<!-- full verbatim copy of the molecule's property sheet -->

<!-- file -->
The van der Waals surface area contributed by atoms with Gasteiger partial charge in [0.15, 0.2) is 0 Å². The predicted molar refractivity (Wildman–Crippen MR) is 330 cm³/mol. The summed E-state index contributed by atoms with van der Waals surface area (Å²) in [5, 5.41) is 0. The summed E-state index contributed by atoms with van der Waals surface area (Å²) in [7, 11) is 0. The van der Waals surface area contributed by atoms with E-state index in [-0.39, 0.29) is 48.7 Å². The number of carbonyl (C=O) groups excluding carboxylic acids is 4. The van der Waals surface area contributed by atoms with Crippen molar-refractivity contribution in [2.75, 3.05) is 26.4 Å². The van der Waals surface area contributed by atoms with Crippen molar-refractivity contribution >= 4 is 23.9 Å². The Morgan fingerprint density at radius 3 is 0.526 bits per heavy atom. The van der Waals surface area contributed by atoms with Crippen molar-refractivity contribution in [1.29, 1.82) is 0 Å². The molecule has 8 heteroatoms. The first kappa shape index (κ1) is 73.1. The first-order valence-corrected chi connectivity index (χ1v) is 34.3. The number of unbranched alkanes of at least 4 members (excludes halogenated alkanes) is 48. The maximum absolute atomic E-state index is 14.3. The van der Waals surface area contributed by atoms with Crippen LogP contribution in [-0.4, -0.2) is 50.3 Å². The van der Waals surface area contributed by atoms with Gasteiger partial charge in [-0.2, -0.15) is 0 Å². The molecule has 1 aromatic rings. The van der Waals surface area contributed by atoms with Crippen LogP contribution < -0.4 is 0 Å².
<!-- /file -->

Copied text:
The van der Waals surface area contributed by atoms with Gasteiger partial charge in [0.15, 0.2) is 0 Å². The predicted molar refractivity (Wildman–Crippen MR) is 330 cm³/mol. The summed E-state index contributed by atoms with van der Waals surface area (Å²) in [5, 5.41) is 0. The summed E-state index contributed by atoms with van der Waals surface area (Å²) in [7, 11) is 0. The van der Waals surface area contributed by atoms with E-state index in [-0.39, 0.29) is 48.7 Å². The number of carbonyl (C=O) groups excluding carboxylic acids is 4. The van der Waals surface area contributed by atoms with Crippen molar-refractivity contribution in [2.75, 3.05) is 26.4 Å². The van der Waals surface area contributed by atoms with Crippen molar-refractivity contribution >= 4 is 23.9 Å². The Morgan fingerprint density at radius 3 is 0.526 bits per heavy atom. The van der Waals surface area contributed by atoms with Crippen molar-refractivity contribution in [1.29, 1.82) is 0 Å². The molecule has 8 heteroatoms. The first kappa shape index (κ1) is 73.1. The first-order valence-corrected chi connectivity index (χ1v) is 34.3. The number of unbranched alkanes of at least 4 members (excludes halogenated alkanes) is 48. The maximum absolute atomic E-state index is 14.3. The van der Waals surface area contributed by atoms with Crippen LogP contribution in [-0.4, -0.2) is 50.3 Å². The van der Waals surface area contributed by atoms with Gasteiger partial charge in [-0.2, -0.15) is 0 Å². The molecule has 1 aromatic rings. The van der Waals surface area contributed by atoms with Crippen LogP contribution < -0.4 is 0 Å².